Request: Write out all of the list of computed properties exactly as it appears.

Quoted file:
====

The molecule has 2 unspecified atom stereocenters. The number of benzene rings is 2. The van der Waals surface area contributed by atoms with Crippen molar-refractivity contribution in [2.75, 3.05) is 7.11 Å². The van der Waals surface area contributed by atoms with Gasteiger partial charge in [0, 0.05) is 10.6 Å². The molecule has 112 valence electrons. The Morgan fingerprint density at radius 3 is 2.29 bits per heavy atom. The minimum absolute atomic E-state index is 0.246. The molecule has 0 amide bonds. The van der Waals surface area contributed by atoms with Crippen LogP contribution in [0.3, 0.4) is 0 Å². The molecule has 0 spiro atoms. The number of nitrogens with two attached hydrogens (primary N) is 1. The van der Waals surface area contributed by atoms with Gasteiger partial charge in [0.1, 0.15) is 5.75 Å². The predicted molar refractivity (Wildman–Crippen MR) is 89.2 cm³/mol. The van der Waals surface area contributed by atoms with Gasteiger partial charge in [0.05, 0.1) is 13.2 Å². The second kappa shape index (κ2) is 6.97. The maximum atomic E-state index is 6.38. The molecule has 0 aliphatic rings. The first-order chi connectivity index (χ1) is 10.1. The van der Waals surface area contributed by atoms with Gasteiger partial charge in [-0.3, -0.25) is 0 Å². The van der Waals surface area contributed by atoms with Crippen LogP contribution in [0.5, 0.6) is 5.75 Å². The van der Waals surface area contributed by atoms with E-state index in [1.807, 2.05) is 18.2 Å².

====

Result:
The molecule has 2 unspecified atom stereocenters. The number of benzene rings is 2. The van der Waals surface area contributed by atoms with Crippen molar-refractivity contribution in [2.75, 3.05) is 7.11 Å². The van der Waals surface area contributed by atoms with Gasteiger partial charge in [0, 0.05) is 10.6 Å². The molecule has 112 valence electrons. The Morgan fingerprint density at radius 3 is 2.29 bits per heavy atom. The minimum absolute atomic E-state index is 0.246. The molecule has 0 amide bonds. The van der Waals surface area contributed by atoms with Crippen LogP contribution in [0.3, 0.4) is 0 Å². The molecule has 0 spiro atoms. The number of nitrogens with two attached hydrogens (primary N) is 1. The van der Waals surface area contributed by atoms with Gasteiger partial charge in [0.1, 0.15) is 5.75 Å². The predicted molar refractivity (Wildman–Crippen MR) is 89.2 cm³/mol. The van der Waals surface area contributed by atoms with Gasteiger partial charge in [0.05, 0.1) is 13.2 Å². The second kappa shape index (κ2) is 6.97. The maximum atomic E-state index is 6.38. The molecule has 0 aliphatic rings. The first-order chi connectivity index (χ1) is 10.1. The van der Waals surface area contributed by atoms with Gasteiger partial charge in [-0.3, -0.25) is 0 Å². The van der Waals surface area contributed by atoms with Crippen LogP contribution in [0.5, 0.6) is 5.75 Å². The van der Waals surface area contributed by atoms with E-state index in [1.807, 2.05) is 18.2 Å².